Issues and recent developments

Concluding remarks

  • In Hong Kong, while there are no laws prohibiting street arts performance, there appears a lack of coordinated and facilitative arrangements that help promote such cultural development on one hand and maintain public amenity on the other. Both Taipei and Melbourne have recognized street performance as a part of the cultural life of the city and managed its development under a clearly spelt out regulatory framework and a related permit scheme which aim at minimizing nuisances that street performance may cause to the local communities without stifling the opportunities for street performers to showcase their talents. In Melbourne, the issuance of detailed busking guidelines also aims to help stakeholders understand the regulatory framework and the permit conditions, and facilitate self-regulation of street performers.
  • Regulation of street performance through a permit scheme may take different approaches which vary in terms of the types of permit issued, criteria adopted for assessing permit applicants, and designation of public spaces for street performance. Taipei features a uniform permit scheme for all types of street performance, imposing quality assessment criteria on all applicants, and designating certain number of locations for street performance. On the other hand, Melbourne has introduced three types of permit to govern different types of street performance and imposed more stringent assessment criteria and control on permit holders undertaking performances with higher public safety risk or performing in premium busking locations. Except for designated premium busking locations and certain "no-go zones", general area busking permit holders who have passed a review are allowed to perform in different parts of the city.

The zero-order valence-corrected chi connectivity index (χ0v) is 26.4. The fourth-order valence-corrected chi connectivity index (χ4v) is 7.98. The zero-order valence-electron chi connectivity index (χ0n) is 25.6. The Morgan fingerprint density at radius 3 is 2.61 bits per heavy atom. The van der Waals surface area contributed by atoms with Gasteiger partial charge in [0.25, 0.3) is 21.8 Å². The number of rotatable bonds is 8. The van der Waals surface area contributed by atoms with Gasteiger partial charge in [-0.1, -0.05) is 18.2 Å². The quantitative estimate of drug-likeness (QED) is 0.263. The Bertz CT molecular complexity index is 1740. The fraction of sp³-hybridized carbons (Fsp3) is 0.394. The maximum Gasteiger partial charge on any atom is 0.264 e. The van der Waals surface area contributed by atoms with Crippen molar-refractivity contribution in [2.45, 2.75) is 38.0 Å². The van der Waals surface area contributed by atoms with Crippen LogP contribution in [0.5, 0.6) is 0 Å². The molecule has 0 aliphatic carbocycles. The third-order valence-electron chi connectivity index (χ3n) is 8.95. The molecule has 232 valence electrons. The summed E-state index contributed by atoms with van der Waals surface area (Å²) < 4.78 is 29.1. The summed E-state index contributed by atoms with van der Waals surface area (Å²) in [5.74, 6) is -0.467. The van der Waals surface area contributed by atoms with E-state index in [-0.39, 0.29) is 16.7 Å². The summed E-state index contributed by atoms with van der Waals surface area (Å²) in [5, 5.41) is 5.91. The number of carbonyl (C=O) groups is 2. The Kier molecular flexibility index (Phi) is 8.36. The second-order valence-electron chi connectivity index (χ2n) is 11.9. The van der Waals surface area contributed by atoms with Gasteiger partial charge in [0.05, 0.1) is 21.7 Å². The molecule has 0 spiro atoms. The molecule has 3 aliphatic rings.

Prepared by Ivy CHENG
Research Office